In The Everything Store: Jeff Bezos and the Age of Amazon, author Brad Stone recounts the story of Amazon’s earlier days when they only had two warehouses and more orders than they could fulfill. Rather than put the holiday spirit for thousands — and the business itself — in peril, Amazon required everyone to work two overnight shifts to help fulfill orders. Executives, friends, and family members all rallied together in their “Save Santa” program that included contests, food carts, and lots of coffee to get people through the rush.

Amazon has come a long way since the emergency and now operate 110 highly sophisticated distribution centers, but that esprit de corps effort in 1998 probably made everything else possible.

You can’t run on overdrive all the time, but the right mission and culture can allow you to dig deep on occasion when it is truly warranted. The “all-hands-on-deck” effort, provided it truly is all hands and truly an exceptional need, can help create a sense of camaraderie and belonging while achieving a nearly impossible goal. Don’t be afraid to “Save Santa” — once.

leadership dot #3466: stations

I previously wrote (dot 3439) about how phone cases allow people to express their personalities. I think churches do it through their Stations of the Cross. I am always fascinated by the differences in style to communicate the same story. Some are modern, some traditional, and others are symbolic, such as using materials from a previous building to create the stations.

What are you doing with your space to communicate the character and culture of your family or organization? Try to capitalize on your ability to tailor almost everything to represent your style and be intentional about having everything in your space reflect who you are.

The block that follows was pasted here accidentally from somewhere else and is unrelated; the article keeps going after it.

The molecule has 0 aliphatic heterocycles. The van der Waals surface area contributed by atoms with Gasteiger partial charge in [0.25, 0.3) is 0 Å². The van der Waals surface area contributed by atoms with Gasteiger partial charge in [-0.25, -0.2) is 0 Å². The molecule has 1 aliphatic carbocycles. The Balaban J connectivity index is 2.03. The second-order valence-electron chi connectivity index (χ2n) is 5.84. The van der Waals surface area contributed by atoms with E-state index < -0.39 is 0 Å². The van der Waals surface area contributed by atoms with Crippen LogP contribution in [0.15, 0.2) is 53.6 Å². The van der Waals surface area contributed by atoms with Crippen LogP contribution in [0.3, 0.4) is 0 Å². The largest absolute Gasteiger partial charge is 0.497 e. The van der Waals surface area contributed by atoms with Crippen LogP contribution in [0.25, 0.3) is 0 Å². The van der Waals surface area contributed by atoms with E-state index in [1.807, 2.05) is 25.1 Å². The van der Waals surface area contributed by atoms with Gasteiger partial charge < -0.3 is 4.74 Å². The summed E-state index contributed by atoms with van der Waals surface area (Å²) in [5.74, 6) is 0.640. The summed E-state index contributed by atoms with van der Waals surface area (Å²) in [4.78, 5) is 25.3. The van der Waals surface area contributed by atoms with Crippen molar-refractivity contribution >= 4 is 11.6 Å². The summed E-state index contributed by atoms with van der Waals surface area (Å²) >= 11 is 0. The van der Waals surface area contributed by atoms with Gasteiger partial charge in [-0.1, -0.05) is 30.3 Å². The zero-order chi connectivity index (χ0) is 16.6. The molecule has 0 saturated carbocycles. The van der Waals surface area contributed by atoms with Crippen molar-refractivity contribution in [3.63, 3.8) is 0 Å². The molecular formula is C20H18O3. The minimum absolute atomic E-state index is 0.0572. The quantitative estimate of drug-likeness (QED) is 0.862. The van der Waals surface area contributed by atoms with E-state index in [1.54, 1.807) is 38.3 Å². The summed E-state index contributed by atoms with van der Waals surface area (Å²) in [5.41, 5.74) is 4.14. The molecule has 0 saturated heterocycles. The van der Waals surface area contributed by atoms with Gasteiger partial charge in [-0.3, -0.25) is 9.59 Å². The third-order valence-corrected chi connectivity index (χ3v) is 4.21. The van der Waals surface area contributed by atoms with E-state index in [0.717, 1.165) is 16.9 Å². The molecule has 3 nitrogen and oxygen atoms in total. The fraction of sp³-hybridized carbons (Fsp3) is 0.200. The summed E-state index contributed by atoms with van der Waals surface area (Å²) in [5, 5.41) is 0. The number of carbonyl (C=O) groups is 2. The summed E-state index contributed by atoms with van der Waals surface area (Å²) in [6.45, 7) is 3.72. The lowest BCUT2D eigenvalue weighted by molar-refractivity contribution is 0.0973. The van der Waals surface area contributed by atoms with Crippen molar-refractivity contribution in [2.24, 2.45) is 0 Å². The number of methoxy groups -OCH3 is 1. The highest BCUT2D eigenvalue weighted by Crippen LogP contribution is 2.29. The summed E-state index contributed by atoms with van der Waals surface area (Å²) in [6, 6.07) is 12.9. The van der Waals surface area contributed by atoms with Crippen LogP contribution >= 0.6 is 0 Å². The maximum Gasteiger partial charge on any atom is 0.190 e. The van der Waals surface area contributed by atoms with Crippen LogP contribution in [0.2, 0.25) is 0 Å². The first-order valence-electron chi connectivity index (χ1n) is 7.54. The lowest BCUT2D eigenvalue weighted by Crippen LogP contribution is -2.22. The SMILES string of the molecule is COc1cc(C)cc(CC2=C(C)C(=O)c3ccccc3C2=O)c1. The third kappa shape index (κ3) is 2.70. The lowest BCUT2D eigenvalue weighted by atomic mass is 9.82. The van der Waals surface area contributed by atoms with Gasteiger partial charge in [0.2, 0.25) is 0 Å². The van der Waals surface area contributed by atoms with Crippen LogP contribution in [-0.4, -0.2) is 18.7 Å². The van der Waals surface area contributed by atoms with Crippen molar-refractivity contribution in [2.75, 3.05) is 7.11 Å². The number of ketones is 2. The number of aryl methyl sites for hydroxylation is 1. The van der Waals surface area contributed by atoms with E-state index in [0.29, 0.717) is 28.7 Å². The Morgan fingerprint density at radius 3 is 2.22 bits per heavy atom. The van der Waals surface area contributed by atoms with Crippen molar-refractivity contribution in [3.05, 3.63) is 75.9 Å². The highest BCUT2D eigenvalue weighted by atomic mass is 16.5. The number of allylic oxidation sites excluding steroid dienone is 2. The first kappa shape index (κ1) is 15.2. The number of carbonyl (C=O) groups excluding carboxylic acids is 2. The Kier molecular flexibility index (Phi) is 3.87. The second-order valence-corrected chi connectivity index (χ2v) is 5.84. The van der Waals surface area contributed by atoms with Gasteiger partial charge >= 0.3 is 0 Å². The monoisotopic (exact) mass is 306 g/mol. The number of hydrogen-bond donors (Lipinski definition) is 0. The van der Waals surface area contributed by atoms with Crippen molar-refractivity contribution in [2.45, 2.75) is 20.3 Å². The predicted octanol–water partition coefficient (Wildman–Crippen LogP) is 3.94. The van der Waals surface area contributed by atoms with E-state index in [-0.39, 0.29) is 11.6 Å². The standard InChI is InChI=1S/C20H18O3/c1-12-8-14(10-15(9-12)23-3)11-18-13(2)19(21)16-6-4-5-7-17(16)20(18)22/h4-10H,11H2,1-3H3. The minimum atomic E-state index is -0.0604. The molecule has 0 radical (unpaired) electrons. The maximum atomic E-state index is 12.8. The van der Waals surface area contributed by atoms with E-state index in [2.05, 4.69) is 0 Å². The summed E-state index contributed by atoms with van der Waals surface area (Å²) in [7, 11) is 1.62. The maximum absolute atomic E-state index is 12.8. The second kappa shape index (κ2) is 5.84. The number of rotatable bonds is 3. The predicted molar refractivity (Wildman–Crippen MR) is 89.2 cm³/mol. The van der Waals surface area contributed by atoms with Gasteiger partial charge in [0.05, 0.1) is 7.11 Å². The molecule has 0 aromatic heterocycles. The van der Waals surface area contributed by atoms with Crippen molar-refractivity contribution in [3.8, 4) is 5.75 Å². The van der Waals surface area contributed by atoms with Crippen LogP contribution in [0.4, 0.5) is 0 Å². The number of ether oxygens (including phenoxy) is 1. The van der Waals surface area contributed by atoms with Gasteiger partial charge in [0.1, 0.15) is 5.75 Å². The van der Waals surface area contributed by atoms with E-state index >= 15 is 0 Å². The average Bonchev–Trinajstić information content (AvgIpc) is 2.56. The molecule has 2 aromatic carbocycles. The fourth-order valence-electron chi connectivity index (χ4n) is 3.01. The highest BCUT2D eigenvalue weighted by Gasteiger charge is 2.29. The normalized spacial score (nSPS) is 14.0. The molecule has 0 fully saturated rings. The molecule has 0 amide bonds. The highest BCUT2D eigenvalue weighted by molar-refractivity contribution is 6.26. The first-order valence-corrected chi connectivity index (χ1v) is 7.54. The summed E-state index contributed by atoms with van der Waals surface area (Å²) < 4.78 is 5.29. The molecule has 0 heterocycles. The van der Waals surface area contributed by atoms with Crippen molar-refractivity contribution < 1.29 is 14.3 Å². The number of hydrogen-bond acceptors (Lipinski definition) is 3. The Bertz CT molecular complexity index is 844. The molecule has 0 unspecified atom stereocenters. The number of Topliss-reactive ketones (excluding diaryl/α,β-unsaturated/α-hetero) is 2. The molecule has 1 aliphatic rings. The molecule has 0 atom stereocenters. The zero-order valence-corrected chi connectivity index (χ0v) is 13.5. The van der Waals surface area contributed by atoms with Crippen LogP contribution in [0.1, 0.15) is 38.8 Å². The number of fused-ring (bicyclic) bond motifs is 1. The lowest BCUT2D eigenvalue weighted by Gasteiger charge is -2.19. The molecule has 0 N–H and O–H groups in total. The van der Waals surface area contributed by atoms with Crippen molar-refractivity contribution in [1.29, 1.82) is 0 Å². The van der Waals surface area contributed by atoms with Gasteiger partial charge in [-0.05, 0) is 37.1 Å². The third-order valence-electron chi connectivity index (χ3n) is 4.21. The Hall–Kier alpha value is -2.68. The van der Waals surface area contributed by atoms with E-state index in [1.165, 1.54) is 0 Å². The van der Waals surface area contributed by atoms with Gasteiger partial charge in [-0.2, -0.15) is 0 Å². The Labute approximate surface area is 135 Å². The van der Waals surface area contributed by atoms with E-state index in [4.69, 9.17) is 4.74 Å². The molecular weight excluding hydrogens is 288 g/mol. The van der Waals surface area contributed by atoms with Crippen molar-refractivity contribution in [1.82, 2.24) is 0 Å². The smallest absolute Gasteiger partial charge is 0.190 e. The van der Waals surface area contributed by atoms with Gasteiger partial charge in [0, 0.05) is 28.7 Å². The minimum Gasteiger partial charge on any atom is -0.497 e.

leadership dot #3443: automatically

There is a story circulating on Facebook where a father tells his young son the secret of life: “Cows don’t give milk.” He goes on to explain that: “The cow does not give milk, you have to milk it. You have to get up at 4 in the morning, walk through the corral full of manure, tie the tail, hobble the legs of the cow, sit on the stool, place the bucket and do the work yourself. You milk her or you don’t get milk.”

I could tell a parallel story to the young supervisors about the secret of organizational culture. It doesn’t happen automatically either. You need to slog through uncomfortable conversations when you call out someone who violates group norms. You need to make time to show appreciation even if you do it late at night or at your own expense. You need to make tough choices to say no to tantalizing opportunities because they don’t fit within your vision. You need to fire strong producers whose behavior goes against the culture you are trying to create. And, yes, political manure is often involved.

Cows don’t give milk and effective cultures don’t just happen. Those who have been at the work for decades may make it look easy, or you may have the benefit of hiring into a well-established culture but, just as with milking, there is someone who needs to tend to it every day. Nothing worth having comes automatically.

leadership dot #3422: dinosaur